Yellowstone National Park Rangers Put Down Black Bear After It Obtained Human Food

This black bear was killed by rangers after raiding the Canyon Campground. NPS photo.

A black bear that raided some campers' food and rummaged through a campground in Yellowstone National Park was put down by rangers.

The 142-pound boar entered the Canyon Campground about 3:30 p.m. Saturday and approached a man and a woman eating at their campsite. The campers backed away from their meal, and the bear ate some of it, according to a park release.

"The bear also went through the campers’ garbage and sniffed and pawed at their tent. The bear then left the site and sniffed and pawed at other tents, bear-proof dumpsters and bear-proof food storage boxes and dug through fire pits in other campsites in the campground," the release went on.

While rangers hazed the bear out of the campground, it later returned.

"Due to safety concerns for park visitors, the bear was shot and killed at approximately 9 p.m.," the release said.

In the wake of the incident, park officials remind visitors that they need to keep food, garbage, coolers and other attractants stored in hard-sided vehicles or bear-proof food storage boxes.

Comments

Once again, a bear pays the price for someome in its past making food accessible. I realize that we have come a long way since my husband was a boy and feeding the bears from your car was acceptable. Still, I am always sad when I hear this kind of news.

Yes, Connie, it is sad. But things have come a long way since I took these photos in 1966. Scenes like this were everyday (almost hourly, for that matter) occurances.

Here they are. They lost some sharpness, but I guess you can still get the idea.

Lee-- I can't see your pics-- just the upper part of them?? Can you repost them( unless I'm the only one)

You're the only one who has complained so far. But you're also the only one who has posted. I'll reduce their sizes and try again.

Lee is absolutely correct. I was a seasonal ranger in Yellowstone from '59-'68. Bear jams on the road were a common, everyday event, bears raiding ice chest occurred daily. A visitor from Europe once asked me what was the dumbest thing I had ever seen as a ranger. I replied that it was the family who spread jelly on their little girl's face so that they could get a photo of a bear licking the jelly off her face. I couldn't get through the line of cars to do anything about it. Thank God, she wasn't hurt.

Bear adventures continued when I worked in Yosemite. I spent two summers as the Tuolumne Sub-district ranger. There were nights when we spent most of our time hunting bears (with dart guns) in the campgrounds and we had traps set continuously.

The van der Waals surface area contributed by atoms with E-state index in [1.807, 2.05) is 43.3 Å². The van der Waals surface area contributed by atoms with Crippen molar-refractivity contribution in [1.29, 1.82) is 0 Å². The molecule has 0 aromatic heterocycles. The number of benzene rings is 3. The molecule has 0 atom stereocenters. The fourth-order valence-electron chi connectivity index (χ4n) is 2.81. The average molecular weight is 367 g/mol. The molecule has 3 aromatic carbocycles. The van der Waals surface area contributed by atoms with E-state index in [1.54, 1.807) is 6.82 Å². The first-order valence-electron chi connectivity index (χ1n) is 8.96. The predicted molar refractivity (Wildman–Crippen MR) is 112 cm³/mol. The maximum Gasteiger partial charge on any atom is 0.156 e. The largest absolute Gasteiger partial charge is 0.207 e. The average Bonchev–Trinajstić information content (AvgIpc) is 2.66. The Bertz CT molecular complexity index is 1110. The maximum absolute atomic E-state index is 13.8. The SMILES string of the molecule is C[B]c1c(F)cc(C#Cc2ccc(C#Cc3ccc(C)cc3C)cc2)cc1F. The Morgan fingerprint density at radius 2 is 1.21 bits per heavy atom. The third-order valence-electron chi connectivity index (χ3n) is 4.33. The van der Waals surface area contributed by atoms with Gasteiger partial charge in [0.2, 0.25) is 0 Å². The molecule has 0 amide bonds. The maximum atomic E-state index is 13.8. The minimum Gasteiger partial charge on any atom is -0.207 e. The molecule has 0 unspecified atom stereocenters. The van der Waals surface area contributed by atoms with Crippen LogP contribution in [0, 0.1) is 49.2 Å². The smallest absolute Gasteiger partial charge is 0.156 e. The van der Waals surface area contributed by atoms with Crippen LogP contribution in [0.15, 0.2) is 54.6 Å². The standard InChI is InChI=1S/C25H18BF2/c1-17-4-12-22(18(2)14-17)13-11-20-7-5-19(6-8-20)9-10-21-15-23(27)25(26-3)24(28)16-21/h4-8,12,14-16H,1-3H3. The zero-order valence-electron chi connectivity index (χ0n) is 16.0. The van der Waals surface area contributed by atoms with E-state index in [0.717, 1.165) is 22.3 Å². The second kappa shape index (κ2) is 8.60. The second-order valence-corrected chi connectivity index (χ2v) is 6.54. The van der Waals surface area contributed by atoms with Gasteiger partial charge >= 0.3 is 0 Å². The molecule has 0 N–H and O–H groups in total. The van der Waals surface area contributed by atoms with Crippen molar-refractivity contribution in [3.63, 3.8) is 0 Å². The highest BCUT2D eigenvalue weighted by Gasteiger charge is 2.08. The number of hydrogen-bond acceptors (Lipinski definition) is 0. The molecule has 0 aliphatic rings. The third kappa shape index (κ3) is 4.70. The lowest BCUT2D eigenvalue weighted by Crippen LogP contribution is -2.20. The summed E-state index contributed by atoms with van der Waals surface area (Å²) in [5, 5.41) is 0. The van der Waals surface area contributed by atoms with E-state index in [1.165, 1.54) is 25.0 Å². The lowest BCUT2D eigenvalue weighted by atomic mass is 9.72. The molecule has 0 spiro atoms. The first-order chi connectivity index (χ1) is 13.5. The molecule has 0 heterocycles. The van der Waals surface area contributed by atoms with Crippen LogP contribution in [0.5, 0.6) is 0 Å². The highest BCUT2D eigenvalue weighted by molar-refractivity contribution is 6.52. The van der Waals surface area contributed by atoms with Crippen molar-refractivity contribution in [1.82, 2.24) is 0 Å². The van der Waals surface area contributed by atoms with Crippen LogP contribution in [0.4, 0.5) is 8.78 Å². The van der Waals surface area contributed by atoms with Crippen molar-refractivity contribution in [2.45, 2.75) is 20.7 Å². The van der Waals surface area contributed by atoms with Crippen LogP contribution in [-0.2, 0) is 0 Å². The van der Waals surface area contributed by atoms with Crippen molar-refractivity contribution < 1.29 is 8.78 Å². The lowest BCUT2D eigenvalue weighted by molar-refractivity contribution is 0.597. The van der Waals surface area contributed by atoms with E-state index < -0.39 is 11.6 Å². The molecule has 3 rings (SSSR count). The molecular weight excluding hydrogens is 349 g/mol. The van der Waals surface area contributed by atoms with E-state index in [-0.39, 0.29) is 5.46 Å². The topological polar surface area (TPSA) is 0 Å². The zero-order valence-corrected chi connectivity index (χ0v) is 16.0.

I believe the situation has improved in Yellowstone with food storage regulations in place, bear proof garbage cans, and constant ranger warnings about bears. I do not know what the current situation is in Yosemite, but hopefully, that too is better, not only for the visitors, but for the bears.

Almost all of us who worked in Yellowstone during the '60s have photos like those posted by Lee.

Rick

And in Yosemite, two or three times a week we'd get a call that a child was trapped in a dumpster somewhere. It was always a bear cub who'd managed to get in but couldn't get out. We had ladders stashed near most of the dumpsters that we could toss in to provide an exit route.

I'm not sure if it was entirely true or not, but I was told in Yellowstone that any citations for bear feeding would be dismissed or changed to warnings by the park's magistrate. He supposedly believed that feeding bears was part of the Yellowstone Experience. In any event, they were almost never written.

Rick, where did you work in Yellowstone in those years? I was a seasonal naturalist at Norris in 66 - 67 and transferred to Old Faithful as a "protection ranger" for the fall of 67 and summer of 68 before they sent me to Albright. Do you remember how many of the black bears were decorated with colored ribbons in their ears? I was at Norris when Vic Barnes and Olin Bray were finishing the last summer of their black bear study that led to sweeping changes in bear management. I'll be heading for the park to do some research on another subject, but will see if I can find information about that study. Maybe it would be fun to prepare an article for Traveler about it.

West Thumb in 59 and 60 (pre Grant Village) and Lake from 61-68, all in the protection division. I then joined the Peace Corps, spent two years teaching at the National University in Paraguay, and returned for one last summer in Yellowstone in 71. Then on to Yosemite and elsewhere. The research I remember most vividly was done by the Craighead brothers on grizzlies. I don't remember the number of trapped grizzlies we hauled to the old Trout Creek dump where we released them, but it was quite a few.

Rick

Oh yeah, we have the old 8MM movies (transferred to DVD) that were taken when my husband and his family went to Yellowstone (1962-66) and we see people feeding the bears etc. It's hard to fathom that it was acceptable and encouraged behavior, to further the National Park experience. I think people are better educated but they're still not using good common sense all of these years later! We go to Yellowstone at least once a year and every trip we see people getting too close to the Bison, running after elk and being dangerously stupid around bears...If you say something they typically tend to get pretty nasty so most times, I just keep my mouth shut. I hate that it has to be that way but we've been cussed out by people telling us to mind our own business. So now unfortunatately my attitude is "Serves them right".